10 Commandments of the CEO Role

Wondering if you’ve got what it takes to obtain or maintain the position of CEO? Any Google search for ‘traits of a great CEO’ will turn up hundreds, if not thousands, of results. Yet, it’s easy to see that the most reliable sources among them tend to have 6–10 themes, if you will, to the rules the best CEOs tend to live by.
It’s reasonable then, to surmise that keeping strict adherence to these rules as your very own “10 Commandments” of the position will increase the odds of your success.

  1. Know thyself. Being self-aware is critical in any professional position, but especially that of CEO. You must know your own strengths and weaknesses, as well as those of your team, so responsibilities and processes are assigned in the most effective and efficient manner.
  2. Let credibility be thy guide. Honesty, integrity, and transparency are the qualities that earn respect and loyalty. When you don’t have them, you lose credibility, and everything goes downhill from there.
  3. Work hard. The work shouldn’t stop when you reach the top. Your love for the organization and its mission/vision should inspire you with the desire to continue working at your optimal output.
  4. Leverage strengths in others. While working hard is imperative, it’s also just as important to leverage the strengths in others so you can delegate as needed. People want to feel needed, and especially like it they are recognized for the things they are good at. Everybody working hard at what they are good at is a great recipe for an efficient, effective organization.
  5. Set an example. Your people want a leader who does as he says. They want a person who sets an example of what’s expected and continues to epitomize those expectations daily. Real leaders have it, and that’s why they have followers.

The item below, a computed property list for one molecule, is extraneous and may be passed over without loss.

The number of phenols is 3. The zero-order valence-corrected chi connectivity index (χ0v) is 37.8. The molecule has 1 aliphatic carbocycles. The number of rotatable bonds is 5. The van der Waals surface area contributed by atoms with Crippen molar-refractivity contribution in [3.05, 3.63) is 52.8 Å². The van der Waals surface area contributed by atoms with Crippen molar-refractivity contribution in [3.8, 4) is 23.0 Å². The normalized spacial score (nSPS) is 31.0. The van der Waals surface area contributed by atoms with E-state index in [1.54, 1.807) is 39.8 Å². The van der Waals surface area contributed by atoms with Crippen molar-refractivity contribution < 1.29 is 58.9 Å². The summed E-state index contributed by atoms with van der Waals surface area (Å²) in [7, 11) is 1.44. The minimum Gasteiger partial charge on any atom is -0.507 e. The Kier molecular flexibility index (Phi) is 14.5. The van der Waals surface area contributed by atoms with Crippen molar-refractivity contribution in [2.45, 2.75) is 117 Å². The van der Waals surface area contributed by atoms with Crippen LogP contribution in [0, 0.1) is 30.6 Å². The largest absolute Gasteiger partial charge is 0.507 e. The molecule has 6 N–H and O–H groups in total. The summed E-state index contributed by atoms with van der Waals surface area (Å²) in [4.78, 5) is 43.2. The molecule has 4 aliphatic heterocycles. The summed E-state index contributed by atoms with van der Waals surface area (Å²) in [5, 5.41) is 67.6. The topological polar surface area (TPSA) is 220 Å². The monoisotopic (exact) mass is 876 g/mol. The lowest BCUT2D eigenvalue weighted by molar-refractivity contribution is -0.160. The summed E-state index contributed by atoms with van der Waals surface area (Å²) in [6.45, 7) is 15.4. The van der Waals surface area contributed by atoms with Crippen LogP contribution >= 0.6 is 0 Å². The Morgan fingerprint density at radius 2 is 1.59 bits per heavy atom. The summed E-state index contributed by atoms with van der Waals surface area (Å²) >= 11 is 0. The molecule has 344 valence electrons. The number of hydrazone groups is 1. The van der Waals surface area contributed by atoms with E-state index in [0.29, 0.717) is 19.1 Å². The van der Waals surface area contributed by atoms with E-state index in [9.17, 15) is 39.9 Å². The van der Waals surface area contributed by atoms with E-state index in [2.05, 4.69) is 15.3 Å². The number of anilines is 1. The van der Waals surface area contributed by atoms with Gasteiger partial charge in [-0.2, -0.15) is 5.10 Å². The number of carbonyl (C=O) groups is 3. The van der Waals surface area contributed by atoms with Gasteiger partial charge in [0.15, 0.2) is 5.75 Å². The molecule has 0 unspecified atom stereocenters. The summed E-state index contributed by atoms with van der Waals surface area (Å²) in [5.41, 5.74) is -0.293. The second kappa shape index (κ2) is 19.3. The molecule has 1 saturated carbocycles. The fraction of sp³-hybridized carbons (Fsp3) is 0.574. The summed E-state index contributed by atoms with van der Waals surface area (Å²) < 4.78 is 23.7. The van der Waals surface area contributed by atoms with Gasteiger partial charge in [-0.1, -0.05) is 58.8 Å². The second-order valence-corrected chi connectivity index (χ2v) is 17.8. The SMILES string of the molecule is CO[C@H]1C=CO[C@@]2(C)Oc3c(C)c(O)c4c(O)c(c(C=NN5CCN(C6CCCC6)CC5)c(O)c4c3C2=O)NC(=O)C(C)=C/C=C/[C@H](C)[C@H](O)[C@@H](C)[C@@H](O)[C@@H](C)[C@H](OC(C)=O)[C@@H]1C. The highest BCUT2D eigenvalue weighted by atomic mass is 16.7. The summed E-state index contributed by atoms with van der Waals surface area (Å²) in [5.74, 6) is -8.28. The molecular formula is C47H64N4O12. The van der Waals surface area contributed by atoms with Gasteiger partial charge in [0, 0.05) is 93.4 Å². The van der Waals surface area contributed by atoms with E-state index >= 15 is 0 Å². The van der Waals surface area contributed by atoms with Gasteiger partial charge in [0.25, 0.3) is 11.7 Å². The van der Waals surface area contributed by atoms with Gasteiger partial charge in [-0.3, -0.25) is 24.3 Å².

6. Understand thy market and audience. Don’t just read the reports — get out and get to know the customers. Get to know your employees who are in front of those customers regularly and glean whatever insight you possibly can. Growth doesn’t happen because of a dictator behind a desk — it happens in the organizations that engage their customers and anticipate changes in trends and needs.
  7. Be risk-aware. Understanding the risks that face your organization is beneficial not only for avoidance, but also in making informed decisions about which risks may be good to assume.
  8. Care for others. Be more than a Be someone who understands others and is sensitive to their needs. Making personal connections with employees makes a world of difference in on-the-job performance.
  9. Admit shortcomings and wrongdoings. No one wants to work for a person who makes no mistakes and always seems to be pointing fingers. Real people error, and those who admit it and share the learning experience with others so they can benefit as well tend to have a more loyal and trusting following.
  10. Have passion. The work should never become so tough or mired that you forget why you wanted the position or why the organization’s vision was crafted in the first place. Step away, take more time to be creative, connect with others, and get back on track. Passion is critical for true success as a CEO.

Carl is a business psychologist and leadership development expert who focuses on the development of high performance leaders. www.leadershipconsulting.com

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